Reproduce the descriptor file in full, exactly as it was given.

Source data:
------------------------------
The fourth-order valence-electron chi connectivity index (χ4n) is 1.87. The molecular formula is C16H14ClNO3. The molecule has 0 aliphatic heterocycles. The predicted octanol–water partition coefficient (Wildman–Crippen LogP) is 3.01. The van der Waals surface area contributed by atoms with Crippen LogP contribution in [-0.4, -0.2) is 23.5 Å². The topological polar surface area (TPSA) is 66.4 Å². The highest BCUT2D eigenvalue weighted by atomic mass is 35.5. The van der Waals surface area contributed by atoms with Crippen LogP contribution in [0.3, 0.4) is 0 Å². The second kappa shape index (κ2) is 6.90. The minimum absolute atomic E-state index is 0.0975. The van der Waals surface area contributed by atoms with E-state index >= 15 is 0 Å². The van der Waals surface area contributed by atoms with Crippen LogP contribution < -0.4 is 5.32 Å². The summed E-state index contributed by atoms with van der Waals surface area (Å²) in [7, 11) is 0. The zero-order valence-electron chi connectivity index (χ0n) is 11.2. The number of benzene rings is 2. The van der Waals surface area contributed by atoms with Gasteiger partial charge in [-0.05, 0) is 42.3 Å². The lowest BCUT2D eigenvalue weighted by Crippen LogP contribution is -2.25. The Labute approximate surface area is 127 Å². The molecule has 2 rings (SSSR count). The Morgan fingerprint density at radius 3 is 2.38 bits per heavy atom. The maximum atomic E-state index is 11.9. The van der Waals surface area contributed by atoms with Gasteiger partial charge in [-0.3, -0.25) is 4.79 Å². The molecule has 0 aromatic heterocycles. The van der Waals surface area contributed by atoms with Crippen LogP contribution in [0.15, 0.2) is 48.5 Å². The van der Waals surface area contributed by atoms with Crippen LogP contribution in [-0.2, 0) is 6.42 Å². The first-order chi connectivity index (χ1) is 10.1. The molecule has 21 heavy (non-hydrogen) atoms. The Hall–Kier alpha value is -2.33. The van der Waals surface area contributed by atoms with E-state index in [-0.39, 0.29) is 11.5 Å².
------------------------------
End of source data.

The fourth-order valence-electron chi connectivity index (χ4n) is 1.87. The molecular formula is C16H14ClNO3. The molecule has 0 aliphatic heterocycles. The predicted octanol–water partition coefficient (Wildman–Crippen LogP) is 3.01. The van der Waals surface area contributed by atoms with Crippen LogP contribution in [-0.4, -0.2) is 23.5 Å². The topological polar surface area (TPSA) is 66.4 Å². The highest BCUT2D eigenvalue weighted by atomic mass is 35.5. The van der Waals surface area contributed by atoms with Crippen LogP contribution in [0.3, 0.4) is 0 Å². The second kappa shape index (κ2) is 6.90. The minimum absolute atomic E-state index is 0.0975. The van der Waals surface area contributed by atoms with E-state index >= 15 is 0 Å². The van der Waals surface area contributed by atoms with Crippen LogP contribution < -0.4 is 5.32 Å². The summed E-state index contributed by atoms with van der Waals surface area (Å²) in [7, 11) is 0. The zero-order valence-electron chi connectivity index (χ0n) is 11.2. The number of benzene rings is 2. The van der Waals surface area contributed by atoms with Gasteiger partial charge in [-0.05, 0) is 42.3 Å². The lowest BCUT2D eigenvalue weighted by Crippen LogP contribution is -2.25. The Labute approximate surface area is 127 Å². The molecule has 2 rings (SSSR count). The Morgan fingerprint density at radius 3 is 2.38 bits per heavy atom. The maximum atomic E-state index is 11.9. The van der Waals surface area contributed by atoms with Gasteiger partial charge in [-0.3, -0.25) is 4.79 Å². The molecule has 0 aromatic heterocycles. The van der Waals surface area contributed by atoms with Crippen LogP contribution in [0.15, 0.2) is 48.5 Å². The van der Waals surface area contributed by atoms with Crippen LogP contribution in [-0.2, 0) is 6.42 Å². The first-order chi connectivity index (χ1) is 10.1. The molecule has 21 heavy (non-hydrogen) atoms. The Hall–Kier alpha value is -2.33. The van der Waals surface area contributed by atoms with E-state index in [-0.39, 0.29) is 11.5 Å².